The Eagle and the Raven

I love this from college.  We spent about three hours on it one afternoon:

An Eagle, flying down from his perch on a lofty rock, seized upon a lamb and carried him aloft in his talons.

A Raven, who witnessed the capture of the lamb, was stirred with envy and determined to emulate the strength and flight of the Eagle. He flew around with a great whir of his wings and settled upon a large ram, with the intention of carrying him off, but his claws became entangled in the ram’s fleece and he was not able to release himself, although he fluttered with his feathers as much as he could.

The shepherd, seeing what had happened, ran up and caught him. He at once clipped the Raven’s wings, and taking him home at night, gave him to his children.

On their saying,

“Father, what kind of bird is it?’

he replied,

“To my certain knowledge he is a Raven; but he would like you to think an Eagle.”

Ownership of the anticipated rhyme

“Rhyming and echoing were important in preschool learning. Little ones find comfort in the patterns but also take some ownership of the anticipated rhyme.” – my mom

My mom and I were talking about gameplay today.  How a “get out of jail free” card makes you feel in Monopoly.  How learning and fun are constructed from (or at least always include) emotional echoes.  Surprises.  Recognition.  Comfort.  Relief.  Connection.  Ownership.  Resilience, etc..

In the movie, Witness, the Amish grandfather admonishes the boy: “What you put into your hand you put into your heart.”  Which might also be expressed as: What you put into your heart, you put into your hand.  When you feel, you participate.  When you anticipate, you engage.

Personal Helicon

As a child, they could not keep me from wells

And old pumps with buckets and windlasses.
I loved the dark drop, the trapped sky, the smells
Of waterweed, fungus and dank moss.

One, in a brickyard, with a rotted board top.
I savoured the rich crash when a bucket
Plummeted down at the end of a rope.
So deep you saw no reflection in it.

A shallow one under a dry stone ditch
Fructified like any aquarium.
When you dragged out long roots from the soft mulch
A white face hovered over the bottom.

Others had echoes, gave back your own call
With a clean new music in it. And one
Was scaresome, for there, out of ferns and tall
Foxgloves, a rat slapped across my reflection.

Now, to pry into roots, to finger slime,
To stare, big-eyed Narcissus, into some spring
Is beneath all adult dignity. I rhyme
To see myself, to set the darkness echoing.

Seamus Heaney

Serendipity

What is learning like?

  • Content is discovered as belonging to a larger pattern
  • Skills are developed to interrogate specific content

How do teachers plan this?

  • They curate content by knowing patterns of content
  • They introduce relevant skills for specific content.

What happens to the student?

  • They discover content and the relevance of its pattern.
  • They don’t see the pattern and miss the content.
  •  They develop skills and its application to content.
  • They don’t develop skills and the content loses meaning.
  • They learn something else by accident.

How do you organize a classroom:

  • to let students discover content at their own pace?
  • to address moments when students miss the pattern of the content?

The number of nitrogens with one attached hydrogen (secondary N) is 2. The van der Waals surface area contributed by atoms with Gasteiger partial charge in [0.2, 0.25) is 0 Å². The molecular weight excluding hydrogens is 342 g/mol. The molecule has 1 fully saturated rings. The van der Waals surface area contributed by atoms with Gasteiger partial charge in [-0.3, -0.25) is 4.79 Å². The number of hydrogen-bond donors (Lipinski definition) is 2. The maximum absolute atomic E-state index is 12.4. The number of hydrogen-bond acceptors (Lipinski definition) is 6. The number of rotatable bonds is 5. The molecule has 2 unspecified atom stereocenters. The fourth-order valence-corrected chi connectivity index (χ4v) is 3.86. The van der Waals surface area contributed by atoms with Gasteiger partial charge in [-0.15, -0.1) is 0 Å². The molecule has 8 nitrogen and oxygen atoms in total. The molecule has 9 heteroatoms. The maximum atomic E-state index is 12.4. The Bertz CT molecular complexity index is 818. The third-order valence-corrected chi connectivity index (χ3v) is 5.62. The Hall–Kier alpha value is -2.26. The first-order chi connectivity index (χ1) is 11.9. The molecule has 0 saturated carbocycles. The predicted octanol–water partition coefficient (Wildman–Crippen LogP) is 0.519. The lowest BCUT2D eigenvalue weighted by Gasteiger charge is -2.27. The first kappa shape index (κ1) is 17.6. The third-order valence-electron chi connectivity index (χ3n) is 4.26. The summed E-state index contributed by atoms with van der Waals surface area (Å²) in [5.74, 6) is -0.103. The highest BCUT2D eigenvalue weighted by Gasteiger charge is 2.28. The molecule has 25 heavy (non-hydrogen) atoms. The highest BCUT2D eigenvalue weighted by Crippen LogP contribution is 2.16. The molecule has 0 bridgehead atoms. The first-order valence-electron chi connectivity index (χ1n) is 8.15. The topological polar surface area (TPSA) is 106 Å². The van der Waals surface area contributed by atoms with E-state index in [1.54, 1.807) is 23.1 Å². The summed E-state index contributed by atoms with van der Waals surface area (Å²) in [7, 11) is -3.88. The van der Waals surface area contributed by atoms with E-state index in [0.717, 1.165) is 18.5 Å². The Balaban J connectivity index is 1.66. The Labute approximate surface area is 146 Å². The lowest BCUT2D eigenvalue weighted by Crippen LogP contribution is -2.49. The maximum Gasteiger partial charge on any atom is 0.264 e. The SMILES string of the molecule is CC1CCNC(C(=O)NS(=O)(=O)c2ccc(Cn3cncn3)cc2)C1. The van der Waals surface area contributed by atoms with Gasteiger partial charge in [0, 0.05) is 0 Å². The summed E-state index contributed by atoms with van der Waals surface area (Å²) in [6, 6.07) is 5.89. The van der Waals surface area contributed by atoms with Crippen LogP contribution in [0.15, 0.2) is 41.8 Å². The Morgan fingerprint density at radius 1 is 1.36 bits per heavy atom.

• to let students develop skills at their own pace?
  • to address moments when students don’t develop the skill?
  • to increase happy coincidences when students learn something else by accident?

What do you mean by accident?

  • Serendipity: the occurrence and development of events by chance in a happy or beneficial way.
    • (happy) chance, (happy) accident, fluke; good luck; good fortune; prividence; happy coincidence
    • from Horace Walpole’s 1754 observation of three heroes who “were always making discoveries, by accidents and sagacity, of things they were not in quest of” in the fairy tale, The Three Princes of Serendip.

What are options to planning learning?

  • https://en.wikipedia.org/wiki/Summerhill_School
  • https://en.wikipedia.org/wiki/Montessori_education
  • https://en.wikipedia.org/wiki/Waldorf_education
  • How can content be organized in small, interchangeable, atomic pieces?
  • How can content become self-discovered using what teachers know?
  • How can skills become self-developed using what teachers know?
  • How can content assessment become self-measured using what teachers know?
  • How can skill assessment beome self-measured using what teachers know?
Gallery

Girl in the tree! Girl in the tree!

From my friend Sri in NY: “it’s 2 p.m. we are between the vets and the union plumbers, in the march but moving very very slowly—-soooo many people! to our left, there was a girl up in a tree, probably about 12 years old, chanting her little ass off. She had a bunch of posters and kept switching them up, changing the chant with every poster, and she was LEADING the crowd. She was fearless and untiring. Because of the slow momentum we were there for quite a few minutes and she led maybe ten rounds of chanting. After a while, in awe of her and in love with her, the crowd started chanting, “Girl in the tree! Girl in the tree!” #resist

Seven Fires for cooking

1) a parilla grill with a mother fire supplying it with charcoal.  2) a chapa griddle.  3) horno de barro, a wood oven. 4) caldero cauldron. 5) rescoldo, cooking in ashes. 6) infiernillo, cooking between two fires.  7) asador, cooking things standing over a fire on an iron cross.

Crunchiness

Chef Magnus Nilsson.  Sweden’s Fäviken restaurant.  Mind of a Chef. Season 3. Episodes 9-16.  He ponders: 1) the sources of influence, 2) the crunchiness of electricity leaving the body of a trout, and 3) the ways that limits provoke creativity. I also love the Norse origin myth where a cow, standing at the yawning gap of nowhere, licks a block of ice until Ymir falls out of it.